On Saturday, the Latino Center of Art and Culture will host “American Me,” an art exhibition that explores the complexities of the American experience for Latinx Americans.
The exhibition’s curator, Raul Mejia, said it’s important to have the show in July because the month symbolizes freedom.
Latinx Americans like Mejia said they struggled with celebrating the Fourth of July, a holiday centered around independence and freedom, when children were in cages and families were separated at the border of Mexico.
“I wanted to develop a show that was about honesty and how we felt,” said Mejia, “For me it means everything to be honest, especially during this time right now.”
Mejia said the current climate made him feel torn, with ICE raids and the treatment of asylum seekers at the border constantly in the news. Yet he’s proud to be an American.
“In my opinion we [Latinos] are such incredible Americans, and I want to change the rhetoric on what America looks like,” said Mejia, “We are already in the fabric of society, we are what is America.”
Mejia said the exhibition will showcase more than 20 artist’s personal American experiences, allowing guests the opportunity to learn more about the complex challenges of identity that Latinxs in America face.
The show will also feature guest artists from the Central Valley.
Co-curator of American Me, education outreach leader Marianne Ceballos, Stockton, said she is thrilled to team up with Mejia.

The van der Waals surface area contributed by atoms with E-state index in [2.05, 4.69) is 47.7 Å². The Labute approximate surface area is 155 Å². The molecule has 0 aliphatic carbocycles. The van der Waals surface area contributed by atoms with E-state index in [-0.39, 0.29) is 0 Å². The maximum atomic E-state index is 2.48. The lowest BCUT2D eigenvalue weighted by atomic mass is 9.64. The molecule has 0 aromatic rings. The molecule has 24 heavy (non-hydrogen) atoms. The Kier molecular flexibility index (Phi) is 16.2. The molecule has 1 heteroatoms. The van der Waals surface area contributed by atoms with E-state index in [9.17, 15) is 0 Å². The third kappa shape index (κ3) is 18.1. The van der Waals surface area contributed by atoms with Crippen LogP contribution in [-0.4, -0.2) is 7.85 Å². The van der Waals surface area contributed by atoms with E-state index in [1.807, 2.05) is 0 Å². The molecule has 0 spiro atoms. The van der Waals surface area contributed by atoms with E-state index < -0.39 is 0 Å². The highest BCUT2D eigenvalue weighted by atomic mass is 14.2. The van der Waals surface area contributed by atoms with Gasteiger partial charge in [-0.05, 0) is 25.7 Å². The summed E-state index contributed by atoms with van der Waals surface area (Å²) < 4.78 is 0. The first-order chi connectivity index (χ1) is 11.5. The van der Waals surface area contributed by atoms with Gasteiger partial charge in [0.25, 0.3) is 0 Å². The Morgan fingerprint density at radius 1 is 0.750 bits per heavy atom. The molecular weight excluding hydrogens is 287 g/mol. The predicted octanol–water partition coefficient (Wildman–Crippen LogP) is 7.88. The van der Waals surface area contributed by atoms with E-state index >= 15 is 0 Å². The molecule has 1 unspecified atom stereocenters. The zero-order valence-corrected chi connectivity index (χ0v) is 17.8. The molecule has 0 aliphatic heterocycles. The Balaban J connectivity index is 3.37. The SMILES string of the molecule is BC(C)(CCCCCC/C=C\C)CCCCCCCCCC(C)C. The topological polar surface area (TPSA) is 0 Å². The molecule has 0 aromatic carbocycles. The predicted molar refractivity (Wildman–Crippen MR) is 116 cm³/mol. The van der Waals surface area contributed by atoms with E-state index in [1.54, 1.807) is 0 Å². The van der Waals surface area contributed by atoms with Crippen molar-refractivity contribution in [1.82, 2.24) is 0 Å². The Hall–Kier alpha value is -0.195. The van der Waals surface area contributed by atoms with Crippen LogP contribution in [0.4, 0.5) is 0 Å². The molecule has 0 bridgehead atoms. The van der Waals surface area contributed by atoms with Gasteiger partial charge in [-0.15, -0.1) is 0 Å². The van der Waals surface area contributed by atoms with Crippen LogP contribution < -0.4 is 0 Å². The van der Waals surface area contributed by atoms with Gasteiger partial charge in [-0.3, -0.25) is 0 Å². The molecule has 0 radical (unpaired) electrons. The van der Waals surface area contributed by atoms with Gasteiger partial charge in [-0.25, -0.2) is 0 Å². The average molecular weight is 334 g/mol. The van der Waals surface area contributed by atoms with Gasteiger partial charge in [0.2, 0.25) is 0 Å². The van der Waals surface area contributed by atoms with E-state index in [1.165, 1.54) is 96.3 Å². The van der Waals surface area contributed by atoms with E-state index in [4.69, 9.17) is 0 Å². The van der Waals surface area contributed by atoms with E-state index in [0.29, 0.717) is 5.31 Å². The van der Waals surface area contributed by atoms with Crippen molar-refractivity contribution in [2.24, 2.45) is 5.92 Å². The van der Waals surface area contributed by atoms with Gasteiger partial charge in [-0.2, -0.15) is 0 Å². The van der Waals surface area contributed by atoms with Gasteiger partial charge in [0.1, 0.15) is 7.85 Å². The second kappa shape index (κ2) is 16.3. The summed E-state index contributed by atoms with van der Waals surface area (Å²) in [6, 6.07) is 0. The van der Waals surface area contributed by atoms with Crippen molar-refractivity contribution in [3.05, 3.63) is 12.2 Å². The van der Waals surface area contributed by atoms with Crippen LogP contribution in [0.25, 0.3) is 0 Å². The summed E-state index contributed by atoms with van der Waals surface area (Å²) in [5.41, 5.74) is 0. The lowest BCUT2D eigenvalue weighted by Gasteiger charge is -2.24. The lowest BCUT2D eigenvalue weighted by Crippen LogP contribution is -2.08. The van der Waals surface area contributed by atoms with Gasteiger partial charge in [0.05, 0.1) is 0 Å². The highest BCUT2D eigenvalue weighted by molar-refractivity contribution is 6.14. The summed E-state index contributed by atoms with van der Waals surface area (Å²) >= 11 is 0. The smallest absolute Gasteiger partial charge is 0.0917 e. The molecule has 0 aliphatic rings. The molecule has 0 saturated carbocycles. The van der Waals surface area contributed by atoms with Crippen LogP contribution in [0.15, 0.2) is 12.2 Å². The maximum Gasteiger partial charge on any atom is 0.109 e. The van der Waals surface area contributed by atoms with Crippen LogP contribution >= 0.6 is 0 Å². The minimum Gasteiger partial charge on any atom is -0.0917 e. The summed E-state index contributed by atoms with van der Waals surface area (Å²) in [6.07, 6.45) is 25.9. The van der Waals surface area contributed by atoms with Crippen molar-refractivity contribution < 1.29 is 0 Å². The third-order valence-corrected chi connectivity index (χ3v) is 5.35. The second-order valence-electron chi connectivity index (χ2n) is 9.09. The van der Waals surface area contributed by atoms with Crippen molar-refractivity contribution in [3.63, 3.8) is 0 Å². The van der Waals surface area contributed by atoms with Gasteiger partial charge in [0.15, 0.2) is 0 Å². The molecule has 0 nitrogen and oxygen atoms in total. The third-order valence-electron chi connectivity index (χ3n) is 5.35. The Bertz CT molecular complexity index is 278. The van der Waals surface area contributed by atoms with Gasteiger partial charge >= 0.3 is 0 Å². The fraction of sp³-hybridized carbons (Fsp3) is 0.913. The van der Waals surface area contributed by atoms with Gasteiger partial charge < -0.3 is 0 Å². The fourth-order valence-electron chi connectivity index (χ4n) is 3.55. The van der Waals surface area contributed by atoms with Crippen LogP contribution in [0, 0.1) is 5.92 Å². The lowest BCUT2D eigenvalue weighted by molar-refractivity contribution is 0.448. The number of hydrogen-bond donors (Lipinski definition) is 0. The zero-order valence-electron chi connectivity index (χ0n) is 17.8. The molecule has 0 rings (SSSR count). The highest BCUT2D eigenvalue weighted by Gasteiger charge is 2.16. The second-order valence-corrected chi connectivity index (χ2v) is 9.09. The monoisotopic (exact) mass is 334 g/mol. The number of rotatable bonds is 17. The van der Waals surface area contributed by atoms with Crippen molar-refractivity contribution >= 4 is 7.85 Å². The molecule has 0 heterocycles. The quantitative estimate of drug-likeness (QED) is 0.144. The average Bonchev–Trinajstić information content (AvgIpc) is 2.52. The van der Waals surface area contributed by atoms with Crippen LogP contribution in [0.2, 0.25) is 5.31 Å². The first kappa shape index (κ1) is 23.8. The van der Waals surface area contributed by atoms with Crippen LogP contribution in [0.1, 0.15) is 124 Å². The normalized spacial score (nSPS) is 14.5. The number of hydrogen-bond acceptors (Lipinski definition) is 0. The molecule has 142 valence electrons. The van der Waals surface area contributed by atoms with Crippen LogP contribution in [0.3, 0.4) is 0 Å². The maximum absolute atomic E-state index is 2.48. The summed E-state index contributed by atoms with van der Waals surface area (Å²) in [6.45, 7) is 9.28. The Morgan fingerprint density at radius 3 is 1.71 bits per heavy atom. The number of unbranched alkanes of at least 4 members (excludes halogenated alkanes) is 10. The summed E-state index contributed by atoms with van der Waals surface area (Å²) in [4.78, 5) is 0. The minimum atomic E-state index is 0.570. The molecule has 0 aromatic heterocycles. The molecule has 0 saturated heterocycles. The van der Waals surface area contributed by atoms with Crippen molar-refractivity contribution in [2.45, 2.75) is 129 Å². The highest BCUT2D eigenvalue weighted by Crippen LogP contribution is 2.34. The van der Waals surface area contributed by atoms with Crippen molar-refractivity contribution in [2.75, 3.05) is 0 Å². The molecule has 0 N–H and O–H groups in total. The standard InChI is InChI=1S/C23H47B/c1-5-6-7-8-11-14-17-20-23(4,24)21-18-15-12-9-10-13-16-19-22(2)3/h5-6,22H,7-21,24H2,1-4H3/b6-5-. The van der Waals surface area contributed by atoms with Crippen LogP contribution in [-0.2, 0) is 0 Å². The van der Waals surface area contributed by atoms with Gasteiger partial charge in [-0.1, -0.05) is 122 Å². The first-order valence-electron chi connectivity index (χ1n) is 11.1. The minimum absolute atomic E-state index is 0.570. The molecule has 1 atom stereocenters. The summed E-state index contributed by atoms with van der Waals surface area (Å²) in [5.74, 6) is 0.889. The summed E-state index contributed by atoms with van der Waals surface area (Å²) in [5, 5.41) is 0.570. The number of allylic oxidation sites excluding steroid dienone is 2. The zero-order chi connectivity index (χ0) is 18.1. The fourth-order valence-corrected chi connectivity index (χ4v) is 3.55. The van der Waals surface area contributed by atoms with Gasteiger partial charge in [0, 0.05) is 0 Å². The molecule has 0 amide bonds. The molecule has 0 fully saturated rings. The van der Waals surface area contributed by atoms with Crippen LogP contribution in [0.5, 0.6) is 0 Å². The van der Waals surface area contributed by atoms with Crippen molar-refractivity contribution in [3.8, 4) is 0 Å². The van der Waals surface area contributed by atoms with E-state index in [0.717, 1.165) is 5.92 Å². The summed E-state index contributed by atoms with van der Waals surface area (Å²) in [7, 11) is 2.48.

Ceballos said her involvement with the Mexican Heritage Center and Gallery in Stockton and her desire to establish a stronger art community in the Central Valley led her to work with Mejia.
“It’s a way of establishing a connection,” Ceballos said, “It’s a strength when we draw different people and cities together.”
Ceballos said the show will be a beginning point and she hopes the many diverse perspectives of the artists will resonate with guests, leaving them with a sense of agency.
“We can’t look away anymore, America is changing and a lot of [artists] are wanting to show different aspects,” Ceballos said, “I think artists don’t look the other way – they represent, they get out there in every way to show what’s going on.”
Professional tattoo artist and self-taught painter Maricelia Dominguez, of Sacramento, said her American Me piece “Bang” represents all women and will hopefully enlighten guests on the struggles they currently face.
“I just wanted to take everything that I feel so passionately about and put it into one painting,” said Dominguez, “This is to shine light on all the inequality and all the unfairness that we have to face every day.”
Dominguez said overcoming her own adversities, struggling with her identity within the Latinx groups in her community and working as a female artist in the tattoo industry inspired her to advocate for those who go unheard.
“I’m going to do everything in my power to make sure we have voices because that’s my job as an artist,” Dominguez said.
Mejia and Ceballos said American Me is a celebration of America and the beauty of its diverse perspectives.
“What it means to be America is very different now a days,” Ceballos said. “Don’t look the other way, come out and connect differently with others.”
American Me will be an indoor/outdoor event and will showcase paintings, photography, installations and photo opportunities with a luchadora in a lowrider. There will be a DJ spinning and food and drink vendors.
The event is all ages and free admission. Doors open at 7 p.m. and close at 11 p.m.
If you go
When: 7 p.m. to 11 p.m. Saturday
Where: 2700 Front St., Sacramento